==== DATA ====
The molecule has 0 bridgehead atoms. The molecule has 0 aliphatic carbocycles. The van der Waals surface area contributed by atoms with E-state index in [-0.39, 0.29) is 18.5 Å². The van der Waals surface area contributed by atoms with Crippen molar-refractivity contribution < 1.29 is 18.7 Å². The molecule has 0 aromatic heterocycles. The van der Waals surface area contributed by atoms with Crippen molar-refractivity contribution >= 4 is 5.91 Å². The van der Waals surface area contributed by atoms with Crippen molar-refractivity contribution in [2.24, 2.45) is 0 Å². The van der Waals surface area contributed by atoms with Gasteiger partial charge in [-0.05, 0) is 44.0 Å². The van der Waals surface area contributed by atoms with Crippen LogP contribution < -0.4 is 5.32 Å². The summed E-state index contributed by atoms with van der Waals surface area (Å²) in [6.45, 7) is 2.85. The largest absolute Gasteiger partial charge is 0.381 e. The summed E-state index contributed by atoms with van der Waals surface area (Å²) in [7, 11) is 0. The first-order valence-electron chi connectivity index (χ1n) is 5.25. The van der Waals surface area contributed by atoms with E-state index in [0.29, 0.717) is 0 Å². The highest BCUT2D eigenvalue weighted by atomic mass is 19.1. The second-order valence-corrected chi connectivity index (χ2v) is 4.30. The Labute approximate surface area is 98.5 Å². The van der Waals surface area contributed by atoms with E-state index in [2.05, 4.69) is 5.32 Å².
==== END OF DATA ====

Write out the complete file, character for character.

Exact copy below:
The molecule has 0 bridgehead atoms. The molecule has 0 aliphatic carbocycles. The van der Waals surface area contributed by atoms with E-state index in [-0.39, 0.29) is 18.5 Å². The van der Waals surface area contributed by atoms with Crippen molar-refractivity contribution < 1.29 is 18.7 Å². The molecule has 0 aromatic heterocycles. The van der Waals surface area contributed by atoms with Crippen molar-refractivity contribution >= 4 is 5.91 Å². The van der Waals surface area contributed by atoms with Crippen molar-refractivity contribution in [2.24, 2.45) is 0 Å². The van der Waals surface area contributed by atoms with Gasteiger partial charge in [-0.05, 0) is 44.0 Å². The van der Waals surface area contributed by atoms with Crippen LogP contribution < -0.4 is 5.32 Å². The summed E-state index contributed by atoms with van der Waals surface area (Å²) in [6.45, 7) is 2.85. The largest absolute Gasteiger partial charge is 0.381 e. The summed E-state index contributed by atoms with van der Waals surface area (Å²) in [7, 11) is 0. The first-order valence-electron chi connectivity index (χ1n) is 5.25. The van der Waals surface area contributed by atoms with E-state index in [0.29, 0.717) is 0 Å². The highest BCUT2D eigenvalue weighted by atomic mass is 19.1. The second-order valence-corrected chi connectivity index (χ2v) is 4.30. The Labute approximate surface area is 98.5 Å². The van der Waals surface area contributed by atoms with E-state index in [2.05, 4.69) is 5.32 Å².